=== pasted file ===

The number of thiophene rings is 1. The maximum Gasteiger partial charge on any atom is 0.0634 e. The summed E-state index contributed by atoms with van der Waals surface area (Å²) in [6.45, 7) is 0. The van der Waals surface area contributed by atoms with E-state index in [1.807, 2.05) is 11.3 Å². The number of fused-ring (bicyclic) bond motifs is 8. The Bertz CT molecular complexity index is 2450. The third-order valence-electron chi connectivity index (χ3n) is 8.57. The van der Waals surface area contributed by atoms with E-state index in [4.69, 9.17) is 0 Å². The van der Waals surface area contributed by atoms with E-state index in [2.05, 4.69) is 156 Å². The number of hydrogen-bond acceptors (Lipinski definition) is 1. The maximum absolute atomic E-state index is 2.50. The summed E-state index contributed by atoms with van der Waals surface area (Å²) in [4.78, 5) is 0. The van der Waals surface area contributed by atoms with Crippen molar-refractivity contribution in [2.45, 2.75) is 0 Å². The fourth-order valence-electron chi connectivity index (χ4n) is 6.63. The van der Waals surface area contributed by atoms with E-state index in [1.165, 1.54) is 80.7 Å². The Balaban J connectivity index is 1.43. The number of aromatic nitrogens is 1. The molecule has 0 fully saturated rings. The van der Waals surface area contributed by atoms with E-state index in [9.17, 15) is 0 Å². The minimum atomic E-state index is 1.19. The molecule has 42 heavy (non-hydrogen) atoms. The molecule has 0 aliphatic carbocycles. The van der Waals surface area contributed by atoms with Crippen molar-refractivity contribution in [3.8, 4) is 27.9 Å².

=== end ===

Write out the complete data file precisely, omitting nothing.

The number of thiophene rings is 1. The maximum Gasteiger partial charge on any atom is 0.0634 e. The summed E-state index contributed by atoms with van der Waals surface area (Å²) in [6.45, 7) is 0. The van der Waals surface area contributed by atoms with E-state index in [1.807, 2.05) is 11.3 Å². The number of fused-ring (bicyclic) bond motifs is 8. The Bertz CT molecular complexity index is 2450. The third-order valence-electron chi connectivity index (χ3n) is 8.57. The van der Waals surface area contributed by atoms with E-state index in [4.69, 9.17) is 0 Å². The van der Waals surface area contributed by atoms with E-state index in [2.05, 4.69) is 156 Å². The number of hydrogen-bond acceptors (Lipinski definition) is 1. The maximum absolute atomic E-state index is 2.50. The summed E-state index contributed by atoms with van der Waals surface area (Å²) in [4.78, 5) is 0. The van der Waals surface area contributed by atoms with Crippen molar-refractivity contribution in [2.45, 2.75) is 0 Å². The fourth-order valence-electron chi connectivity index (χ4n) is 6.63. The van der Waals surface area contributed by atoms with E-state index in [1.165, 1.54) is 80.7 Å². The Balaban J connectivity index is 1.43. The number of aromatic nitrogens is 1. The molecule has 0 fully saturated rings. The van der Waals surface area contributed by atoms with E-state index in [9.17, 15) is 0 Å². The minimum atomic E-state index is 1.19. The molecule has 42 heavy (non-hydrogen) atoms. The molecule has 0 aliphatic carbocycles. The van der Waals surface area contributed by atoms with Crippen molar-refractivity contribution in [3.8, 4) is 27.9 Å².